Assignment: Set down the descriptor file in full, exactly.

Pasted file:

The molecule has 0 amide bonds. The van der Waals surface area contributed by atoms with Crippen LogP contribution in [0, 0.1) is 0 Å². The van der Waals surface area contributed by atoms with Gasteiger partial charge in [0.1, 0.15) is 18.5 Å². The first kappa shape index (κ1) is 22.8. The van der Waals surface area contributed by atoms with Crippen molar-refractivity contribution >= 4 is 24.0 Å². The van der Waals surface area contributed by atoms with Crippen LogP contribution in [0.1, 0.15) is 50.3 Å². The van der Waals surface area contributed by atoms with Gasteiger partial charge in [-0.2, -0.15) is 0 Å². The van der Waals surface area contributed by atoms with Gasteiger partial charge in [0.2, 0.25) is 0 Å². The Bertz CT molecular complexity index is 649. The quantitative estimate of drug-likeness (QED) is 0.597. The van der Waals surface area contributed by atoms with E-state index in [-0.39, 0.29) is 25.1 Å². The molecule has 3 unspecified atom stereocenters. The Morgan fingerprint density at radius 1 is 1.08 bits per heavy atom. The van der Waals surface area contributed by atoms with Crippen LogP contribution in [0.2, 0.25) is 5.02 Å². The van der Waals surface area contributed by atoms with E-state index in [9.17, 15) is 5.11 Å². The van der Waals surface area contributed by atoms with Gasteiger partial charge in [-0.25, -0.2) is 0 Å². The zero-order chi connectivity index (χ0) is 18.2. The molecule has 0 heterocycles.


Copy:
The molecule has 0 amide bonds. The van der Waals surface area contributed by atoms with Crippen LogP contribution in [0, 0.1) is 0 Å². The van der Waals surface area contributed by atoms with Gasteiger partial charge in [0.1, 0.15) is 18.5 Å². The first kappa shape index (κ1) is 22.8. The van der Waals surface area contributed by atoms with Crippen molar-refractivity contribution >= 4 is 24.0 Å². The van der Waals surface area contributed by atoms with Crippen LogP contribution in [0.1, 0.15) is 50.3 Å². The van der Waals surface area contributed by atoms with Gasteiger partial charge in [-0.2, -0.15) is 0 Å². The van der Waals surface area contributed by atoms with Gasteiger partial charge in [0.2, 0.25) is 0 Å². The Bertz CT molecular complexity index is 649. The quantitative estimate of drug-likeness (QED) is 0.597. The van der Waals surface area contributed by atoms with E-state index in [-0.39, 0.29) is 25.1 Å². The molecule has 3 unspecified atom stereocenters. The Morgan fingerprint density at radius 1 is 1.08 bits per heavy atom. The van der Waals surface area contributed by atoms with Crippen LogP contribution in [0.2, 0.25) is 5.02 Å². The van der Waals surface area contributed by atoms with E-state index in [9.17, 15) is 5.11 Å². The van der Waals surface area contributed by atoms with Gasteiger partial charge in [-0.25, -0.2) is 0 Å². The zero-order chi connectivity index (χ0) is 18.2. The molecule has 0 heterocycles.